Earlier this month, he went to LA for two days to go to MEPS. He passed his test and the physical. He was sworn in as a Marine Reserves recruit. He’s just waiting for an official ship out date for boot camp. Yesterday, he was told it’s very likely that date will be March 19th. (But possibly as late as August.)
So, how am I feeling about his decision at this very moment?
I’m a mixed bag of emotions. I feel proud– My son is courageous and brave. I feel nervous– My son will be away for 13 weeks at boot camp where he will be challenged physically, mentally and emotionally in ways that I can’t even begin to comprehend. I know he is strong and that he is smart, but I can’t help but worry about what he will go through during those 13 week. I feel sad, I feel excited, I feel unsure, I feel SO MANY THINGS.
The other night I was sitting on the couch with my husband watching TV. During a commercial, my husband turned to me and said “can you believe our son is going to be a Marine?” I could see that he had tears in his eyes. “STOP IT.” I said. “JUST STOP IT.” We both just sort of lost it. We started to cry and talk about how quickly our first little baby grew up and remember how we used to just hold him and look at him and be in awe of him and kiss his fat little cheeks and sing to him and rock him and just LOVE OUR SWEET LITTLE BABY?
That baby is all grown up now and in a few weeks, he will be a changed man. I am looking forward to the day I can say that I am The Proud Mom of a Marine.
This morning my daughter came running into the room while wiggling her front tooth.
“I think it’s ready to come out, Mommy!”
This was both awesome news and dreadful news because pulling out a tooth= drama. There is excitement, fear, nervousness. There is laughter, crying, screaming followed by more laughter, crying, screaming.
It started out like this: “Pull it out! I’m ready!” and quickly turned into “STOP IT! WHY DID YOU PULL SO HARD!”
This “okay, pull it!” “STOP PULLING IT!” game went on for a better part of the morning. I’d beg her to let me try just one more time. She’d give in, but the second I’d start tugging, she’d be all “Stop! It hurts! I’m never letting you touch it again!”
The thing is, I’m not the kind of mom who can be all “It’s okay, sweetie, we’ll try again when you’re ready.” I’m hardcore (or is it, “I’m half Mexican?”) I’m like “let me pull that tooth out so we can move on with our lives, kid.”
Gabby wasn’t having it, so she spent a very long time in her room, trying to pull it out herself. Which was kind of cute, but mostly frustrating because I just wanted to pull that effing tooth out of her precious little face? Head? Mouth?
An hour or so later, she came back into the room, ready to negotiate.
“I will let you try to pull it out, if you promise to stop when I make THIS noise.” And then she made this very loud noise.
I was all “Okay!”
(Notice, I didn’t say “I promise?”)
The second that I began to pull the tooth, she made THAT noise. I didn’t stop because I knew that tooth was less than 3 seconds from coming out. She started to scream, not realizing the tooth had already come out and was in my hand.
She started doing that super crazy laugh that kids do after a tooth has been pulled out of there mouth and ran to the mirror to admire her new smile.
After she was done celebrating, I asked if I could wiggle her other tooth to see if it was ready.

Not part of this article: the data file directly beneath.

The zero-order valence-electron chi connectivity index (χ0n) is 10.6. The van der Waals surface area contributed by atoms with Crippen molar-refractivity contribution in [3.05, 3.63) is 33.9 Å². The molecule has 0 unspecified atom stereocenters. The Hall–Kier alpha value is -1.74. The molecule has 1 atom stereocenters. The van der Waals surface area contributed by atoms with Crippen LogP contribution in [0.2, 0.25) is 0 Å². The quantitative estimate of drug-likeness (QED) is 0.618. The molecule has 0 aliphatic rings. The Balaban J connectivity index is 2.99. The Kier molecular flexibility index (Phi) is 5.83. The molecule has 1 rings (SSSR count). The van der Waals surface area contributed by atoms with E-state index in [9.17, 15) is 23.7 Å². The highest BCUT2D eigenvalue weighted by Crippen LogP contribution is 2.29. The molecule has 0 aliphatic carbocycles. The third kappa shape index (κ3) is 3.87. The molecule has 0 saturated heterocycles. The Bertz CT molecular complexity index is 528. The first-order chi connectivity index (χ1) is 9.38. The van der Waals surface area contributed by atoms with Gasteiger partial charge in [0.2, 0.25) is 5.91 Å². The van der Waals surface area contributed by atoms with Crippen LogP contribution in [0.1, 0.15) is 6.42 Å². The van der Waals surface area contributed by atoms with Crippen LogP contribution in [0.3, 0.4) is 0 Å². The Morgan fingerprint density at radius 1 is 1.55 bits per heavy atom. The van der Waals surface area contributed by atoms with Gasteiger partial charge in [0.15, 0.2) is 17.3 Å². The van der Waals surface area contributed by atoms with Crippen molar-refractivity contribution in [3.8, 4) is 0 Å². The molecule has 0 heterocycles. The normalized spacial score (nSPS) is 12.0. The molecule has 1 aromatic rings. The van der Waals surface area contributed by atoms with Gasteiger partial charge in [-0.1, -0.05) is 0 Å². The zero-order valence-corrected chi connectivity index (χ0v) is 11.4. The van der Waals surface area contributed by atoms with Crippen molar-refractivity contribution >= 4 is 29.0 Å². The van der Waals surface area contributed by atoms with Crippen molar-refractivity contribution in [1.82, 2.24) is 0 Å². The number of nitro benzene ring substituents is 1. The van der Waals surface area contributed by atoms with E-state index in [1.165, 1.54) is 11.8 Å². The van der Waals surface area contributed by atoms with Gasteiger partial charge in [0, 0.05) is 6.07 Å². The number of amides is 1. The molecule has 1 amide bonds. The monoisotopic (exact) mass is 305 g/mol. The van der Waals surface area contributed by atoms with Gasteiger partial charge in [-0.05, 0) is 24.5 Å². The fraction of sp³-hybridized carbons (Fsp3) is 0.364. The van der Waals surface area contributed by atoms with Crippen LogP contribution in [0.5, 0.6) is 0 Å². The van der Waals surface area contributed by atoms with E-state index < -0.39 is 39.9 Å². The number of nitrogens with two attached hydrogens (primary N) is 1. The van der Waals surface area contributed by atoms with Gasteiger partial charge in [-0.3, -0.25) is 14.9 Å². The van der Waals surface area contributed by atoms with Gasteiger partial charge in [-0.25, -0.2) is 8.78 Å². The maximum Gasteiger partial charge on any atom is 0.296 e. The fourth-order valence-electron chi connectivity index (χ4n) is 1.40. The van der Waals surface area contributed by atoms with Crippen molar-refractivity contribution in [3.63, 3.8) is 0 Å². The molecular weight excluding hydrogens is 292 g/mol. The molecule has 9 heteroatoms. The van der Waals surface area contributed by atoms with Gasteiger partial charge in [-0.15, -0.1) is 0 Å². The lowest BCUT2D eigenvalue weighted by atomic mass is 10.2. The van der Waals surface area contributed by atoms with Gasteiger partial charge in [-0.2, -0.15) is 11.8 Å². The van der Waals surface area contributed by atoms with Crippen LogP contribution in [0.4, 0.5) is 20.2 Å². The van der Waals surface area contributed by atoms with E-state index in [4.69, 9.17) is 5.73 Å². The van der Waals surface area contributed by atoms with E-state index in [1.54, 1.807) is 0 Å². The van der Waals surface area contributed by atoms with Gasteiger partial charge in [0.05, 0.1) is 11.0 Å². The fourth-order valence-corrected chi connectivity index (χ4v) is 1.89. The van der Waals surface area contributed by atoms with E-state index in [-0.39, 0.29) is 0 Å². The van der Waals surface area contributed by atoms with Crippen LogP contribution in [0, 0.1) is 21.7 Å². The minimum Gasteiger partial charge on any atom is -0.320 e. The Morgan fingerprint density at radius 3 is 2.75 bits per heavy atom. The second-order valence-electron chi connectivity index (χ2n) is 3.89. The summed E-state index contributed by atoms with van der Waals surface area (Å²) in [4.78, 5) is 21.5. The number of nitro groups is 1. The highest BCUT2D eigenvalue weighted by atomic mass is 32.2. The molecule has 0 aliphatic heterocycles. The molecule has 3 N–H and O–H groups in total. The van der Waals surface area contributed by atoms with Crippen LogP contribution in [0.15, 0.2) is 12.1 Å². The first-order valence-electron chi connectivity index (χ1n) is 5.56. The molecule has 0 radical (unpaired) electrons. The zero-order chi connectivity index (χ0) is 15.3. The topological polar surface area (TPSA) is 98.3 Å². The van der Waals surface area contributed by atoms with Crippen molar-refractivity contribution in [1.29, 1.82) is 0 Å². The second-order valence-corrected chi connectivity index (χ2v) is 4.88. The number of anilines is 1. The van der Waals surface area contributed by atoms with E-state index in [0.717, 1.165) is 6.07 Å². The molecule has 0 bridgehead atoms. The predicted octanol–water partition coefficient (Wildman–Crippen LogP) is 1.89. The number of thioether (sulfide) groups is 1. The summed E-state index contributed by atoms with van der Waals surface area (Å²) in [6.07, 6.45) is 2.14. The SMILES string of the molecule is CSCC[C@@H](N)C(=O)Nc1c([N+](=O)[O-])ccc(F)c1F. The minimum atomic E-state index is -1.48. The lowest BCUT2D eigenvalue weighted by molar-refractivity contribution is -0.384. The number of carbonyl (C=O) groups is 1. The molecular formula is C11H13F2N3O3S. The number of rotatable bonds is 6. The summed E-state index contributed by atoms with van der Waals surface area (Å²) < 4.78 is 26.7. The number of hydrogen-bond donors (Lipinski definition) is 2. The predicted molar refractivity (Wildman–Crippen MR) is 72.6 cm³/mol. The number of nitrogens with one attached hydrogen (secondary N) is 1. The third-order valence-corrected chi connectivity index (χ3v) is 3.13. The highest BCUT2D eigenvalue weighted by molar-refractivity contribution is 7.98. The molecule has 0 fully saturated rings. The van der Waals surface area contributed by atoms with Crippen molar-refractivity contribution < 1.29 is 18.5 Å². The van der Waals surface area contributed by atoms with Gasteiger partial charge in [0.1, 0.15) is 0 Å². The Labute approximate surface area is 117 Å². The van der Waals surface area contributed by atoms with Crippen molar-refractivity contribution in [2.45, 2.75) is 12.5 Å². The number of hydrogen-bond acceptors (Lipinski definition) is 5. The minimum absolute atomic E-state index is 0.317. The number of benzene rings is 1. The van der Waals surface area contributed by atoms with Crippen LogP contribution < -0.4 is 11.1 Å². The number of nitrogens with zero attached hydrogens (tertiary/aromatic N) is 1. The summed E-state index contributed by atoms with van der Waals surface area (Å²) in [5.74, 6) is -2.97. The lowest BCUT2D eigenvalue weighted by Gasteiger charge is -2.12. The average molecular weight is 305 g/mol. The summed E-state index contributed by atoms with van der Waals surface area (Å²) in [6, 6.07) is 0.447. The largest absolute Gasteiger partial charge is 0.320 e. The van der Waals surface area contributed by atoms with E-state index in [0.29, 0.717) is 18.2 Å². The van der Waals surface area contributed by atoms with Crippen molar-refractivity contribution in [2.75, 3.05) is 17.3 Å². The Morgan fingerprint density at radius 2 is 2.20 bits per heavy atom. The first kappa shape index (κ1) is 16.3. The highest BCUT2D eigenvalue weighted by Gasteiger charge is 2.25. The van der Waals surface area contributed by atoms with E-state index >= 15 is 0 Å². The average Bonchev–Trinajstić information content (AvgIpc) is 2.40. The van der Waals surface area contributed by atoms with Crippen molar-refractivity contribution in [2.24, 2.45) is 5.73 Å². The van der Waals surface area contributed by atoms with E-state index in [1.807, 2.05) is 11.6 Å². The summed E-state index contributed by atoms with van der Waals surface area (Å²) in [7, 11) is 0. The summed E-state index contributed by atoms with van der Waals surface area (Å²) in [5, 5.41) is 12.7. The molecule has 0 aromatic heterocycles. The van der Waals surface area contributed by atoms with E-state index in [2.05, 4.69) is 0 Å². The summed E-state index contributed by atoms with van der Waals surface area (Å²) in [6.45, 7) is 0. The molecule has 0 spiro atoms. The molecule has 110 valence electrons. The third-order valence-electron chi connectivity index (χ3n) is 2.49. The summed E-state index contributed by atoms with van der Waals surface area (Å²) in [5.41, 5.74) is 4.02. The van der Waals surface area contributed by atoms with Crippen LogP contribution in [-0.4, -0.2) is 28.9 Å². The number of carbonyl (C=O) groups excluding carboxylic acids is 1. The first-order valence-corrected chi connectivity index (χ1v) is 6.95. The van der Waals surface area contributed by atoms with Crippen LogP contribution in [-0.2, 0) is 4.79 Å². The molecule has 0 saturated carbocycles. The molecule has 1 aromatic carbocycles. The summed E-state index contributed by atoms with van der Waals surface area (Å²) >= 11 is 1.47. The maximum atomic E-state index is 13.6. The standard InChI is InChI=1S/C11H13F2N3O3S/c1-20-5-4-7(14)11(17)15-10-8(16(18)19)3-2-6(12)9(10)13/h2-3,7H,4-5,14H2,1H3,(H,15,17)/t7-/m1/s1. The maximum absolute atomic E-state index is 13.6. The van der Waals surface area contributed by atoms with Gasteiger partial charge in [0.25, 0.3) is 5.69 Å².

She put her hand up, Stop in the Name of Love Style and said “Don’t even THINK about it.”
I agreed to leave that tooth alone for now. But that tooth is on notice.
As I began making my bed, my son Ethan walked into the room.
“Need some help, Mom?” He asked.
“Sure.” I responded.
He walked over to the other side of my bed and began to help me make the bed.
(Confession: I’ve had the same blanket on my bed for twenty years. I’ve purchased other blankets, but this particular blanket is amazing. My husband bought it in Tijuana just before we got married. It is ugly– it’s brown and has an image of a giant tiger on it (I KNOW, I KNOW. )–but it is soft, it’s warm, it’s basically the best blanket ever made.)
“I love this blanket, Mom!” Ethan said, as we straightened it out.
I then went on to tell the story about how old it is and how much I love it and how I’ve tried to part with it many times, but can’t seem to let it go.
“I plan on getting a new comforter soon and when I do, I will let you have it. Do you want it?”
“Yes!” He said, all excitedly.
Then he paused, his facial expression went from Pure Joy to Kind of Disgusted.
“Oh, maybe not. This is the blanket you and Dad have made love on for twenty years.”
“ETHAN MICHAEL!” I proclaimed, while not making eye contact.
“It’s true, Mom!” He said, as he laughed at my discomfort with the words he was saying.
In my mind, I was all “flip it around on him! Make HIM uncomfortable! Say something like ‘damn right! lots of Jesus Approved Sex has happened all up on that blanket!” But I just couldn’t do it.
“I don’t know what you’re talking about! You guys were all adopted!”
He laughed, rolled his eyes and walked out of the room to tell his brother about our conversation.
Talking about sex in general with my kids? Easy.
Admitting, discussing that I have sex with their dad? Not so much.
Last night was an amazing experience.
I expected to cry a lot. I expected to be an emotional wreck. And sure enough, as soon as we pulled into the stadium parking lot, I began to cry. “I can’t believe this is happening.” I said. “Are you crying already, Mom?” My Ethan asked, in a Very Annoyed Tone.